Squeamish around moths and cicadas? Well, you'd better be nice to them because their various body parts are helping to improve solar power! Researchers at the University of Florida have been investigating the structures of moth eyes and the wings of cicadas and have put them to good use.
Moths eyes are made up of tiny hexagonal shapes, each made up of thousands of orderly bumps. When light hits these bumps, it affects its transmission and reflection, effectively letting all the light pass through to the other side. What does this mean for solar? Well, think of having an anti-reflective surface covering the solar cells -- this means that almost all the light reaches their surface and can be converted into energy, rather than being reflected back by a glass or plastic cover. Currently, about 10% of light at certain wavelenths is reflected, where in this case, only 2% is sent back.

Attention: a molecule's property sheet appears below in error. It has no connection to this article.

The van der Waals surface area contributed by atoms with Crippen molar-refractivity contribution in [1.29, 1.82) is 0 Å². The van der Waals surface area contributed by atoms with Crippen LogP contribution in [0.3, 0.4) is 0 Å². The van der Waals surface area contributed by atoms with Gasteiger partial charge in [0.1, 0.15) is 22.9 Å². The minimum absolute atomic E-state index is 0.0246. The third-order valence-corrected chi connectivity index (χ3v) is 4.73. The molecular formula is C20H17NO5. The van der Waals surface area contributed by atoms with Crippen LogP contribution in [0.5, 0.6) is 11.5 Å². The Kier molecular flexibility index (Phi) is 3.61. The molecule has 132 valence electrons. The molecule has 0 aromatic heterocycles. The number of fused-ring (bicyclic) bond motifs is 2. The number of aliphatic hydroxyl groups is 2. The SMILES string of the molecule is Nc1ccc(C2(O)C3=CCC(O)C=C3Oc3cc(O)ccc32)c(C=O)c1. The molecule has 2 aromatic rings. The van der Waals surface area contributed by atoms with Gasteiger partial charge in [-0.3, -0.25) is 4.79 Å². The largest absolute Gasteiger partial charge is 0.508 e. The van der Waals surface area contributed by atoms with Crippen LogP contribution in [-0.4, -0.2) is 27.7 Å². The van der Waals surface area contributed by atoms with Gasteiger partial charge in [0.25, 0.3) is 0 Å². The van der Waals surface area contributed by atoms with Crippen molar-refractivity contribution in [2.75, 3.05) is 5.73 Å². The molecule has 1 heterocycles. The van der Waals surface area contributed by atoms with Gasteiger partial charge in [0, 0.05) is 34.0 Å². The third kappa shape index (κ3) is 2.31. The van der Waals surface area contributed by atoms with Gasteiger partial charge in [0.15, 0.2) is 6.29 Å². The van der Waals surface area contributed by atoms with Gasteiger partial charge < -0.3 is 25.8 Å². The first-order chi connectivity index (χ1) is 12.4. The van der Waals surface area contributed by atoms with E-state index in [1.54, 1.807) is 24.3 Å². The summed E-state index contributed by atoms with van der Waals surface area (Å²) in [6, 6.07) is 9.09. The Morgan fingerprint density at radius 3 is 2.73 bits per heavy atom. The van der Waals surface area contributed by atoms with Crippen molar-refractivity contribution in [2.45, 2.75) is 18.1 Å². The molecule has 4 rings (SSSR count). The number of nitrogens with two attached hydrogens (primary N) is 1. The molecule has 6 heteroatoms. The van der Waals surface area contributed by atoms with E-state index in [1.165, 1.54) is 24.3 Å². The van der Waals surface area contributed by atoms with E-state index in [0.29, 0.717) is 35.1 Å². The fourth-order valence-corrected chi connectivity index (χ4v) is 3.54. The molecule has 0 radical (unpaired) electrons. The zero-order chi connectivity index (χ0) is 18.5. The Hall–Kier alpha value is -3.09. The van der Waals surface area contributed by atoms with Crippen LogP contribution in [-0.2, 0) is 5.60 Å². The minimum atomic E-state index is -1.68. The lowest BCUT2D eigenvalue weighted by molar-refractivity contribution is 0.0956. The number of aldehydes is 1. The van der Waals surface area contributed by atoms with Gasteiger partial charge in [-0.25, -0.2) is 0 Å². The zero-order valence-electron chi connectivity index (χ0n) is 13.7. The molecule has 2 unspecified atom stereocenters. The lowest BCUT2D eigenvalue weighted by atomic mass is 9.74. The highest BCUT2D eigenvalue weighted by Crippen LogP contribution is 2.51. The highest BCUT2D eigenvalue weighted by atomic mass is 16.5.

As for the cicada wings, their structure is much like the moths eyes, but instead of affecting light, they buoy water droplets on their surface so that the water, and dirt, can be easily shed. This keeps the cells clean and in experiments, water droplets moved across the surface of the cell until it reached the edge.
More good news on top of this -- the production method, which involves spinning liquid nanoparticles on a disk, is cheap and reliable! I knew that playing with bugs as a kid would pay off!
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